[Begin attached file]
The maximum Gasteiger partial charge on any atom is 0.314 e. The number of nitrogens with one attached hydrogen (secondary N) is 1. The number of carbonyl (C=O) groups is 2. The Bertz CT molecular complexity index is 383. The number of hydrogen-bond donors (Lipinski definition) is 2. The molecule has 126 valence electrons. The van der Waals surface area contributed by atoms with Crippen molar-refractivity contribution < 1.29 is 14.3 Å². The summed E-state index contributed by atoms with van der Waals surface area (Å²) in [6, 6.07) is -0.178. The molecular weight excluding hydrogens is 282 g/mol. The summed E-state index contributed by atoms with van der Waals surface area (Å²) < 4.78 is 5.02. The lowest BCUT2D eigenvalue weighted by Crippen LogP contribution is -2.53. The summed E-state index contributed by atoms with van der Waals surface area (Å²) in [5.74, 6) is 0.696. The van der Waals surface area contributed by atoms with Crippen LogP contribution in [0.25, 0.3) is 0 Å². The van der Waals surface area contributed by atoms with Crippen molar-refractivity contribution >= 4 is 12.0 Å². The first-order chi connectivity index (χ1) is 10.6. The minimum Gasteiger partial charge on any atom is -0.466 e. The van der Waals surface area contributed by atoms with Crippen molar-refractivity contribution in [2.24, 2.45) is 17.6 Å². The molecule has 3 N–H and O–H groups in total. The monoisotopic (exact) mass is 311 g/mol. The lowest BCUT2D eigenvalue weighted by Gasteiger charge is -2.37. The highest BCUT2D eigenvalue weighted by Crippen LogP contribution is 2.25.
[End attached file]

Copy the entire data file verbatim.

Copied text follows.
The maximum Gasteiger partial charge on any atom is 0.314 e. The number of nitrogens with one attached hydrogen (secondary N) is 1. The number of carbonyl (C=O) groups is 2. The Bertz CT molecular complexity index is 383. The number of hydrogen-bond donors (Lipinski definition) is 2. The molecule has 126 valence electrons. The van der Waals surface area contributed by atoms with Crippen molar-refractivity contribution < 1.29 is 14.3 Å². The summed E-state index contributed by atoms with van der Waals surface area (Å²) in [6, 6.07) is -0.178. The molecular weight excluding hydrogens is 282 g/mol. The summed E-state index contributed by atoms with van der Waals surface area (Å²) < 4.78 is 5.02. The lowest BCUT2D eigenvalue weighted by Crippen LogP contribution is -2.53. The summed E-state index contributed by atoms with van der Waals surface area (Å²) in [5.74, 6) is 0.696. The van der Waals surface area contributed by atoms with Crippen LogP contribution in [0.25, 0.3) is 0 Å². The van der Waals surface area contributed by atoms with Crippen molar-refractivity contribution >= 4 is 12.0 Å². The first-order chi connectivity index (χ1) is 10.6. The minimum Gasteiger partial charge on any atom is -0.466 e. The van der Waals surface area contributed by atoms with Crippen molar-refractivity contribution in [2.24, 2.45) is 17.6 Å². The molecule has 3 N–H and O–H groups in total. The monoisotopic (exact) mass is 311 g/mol. The lowest BCUT2D eigenvalue weighted by Gasteiger charge is -2.37. The highest BCUT2D eigenvalue weighted by Crippen LogP contribution is 2.25.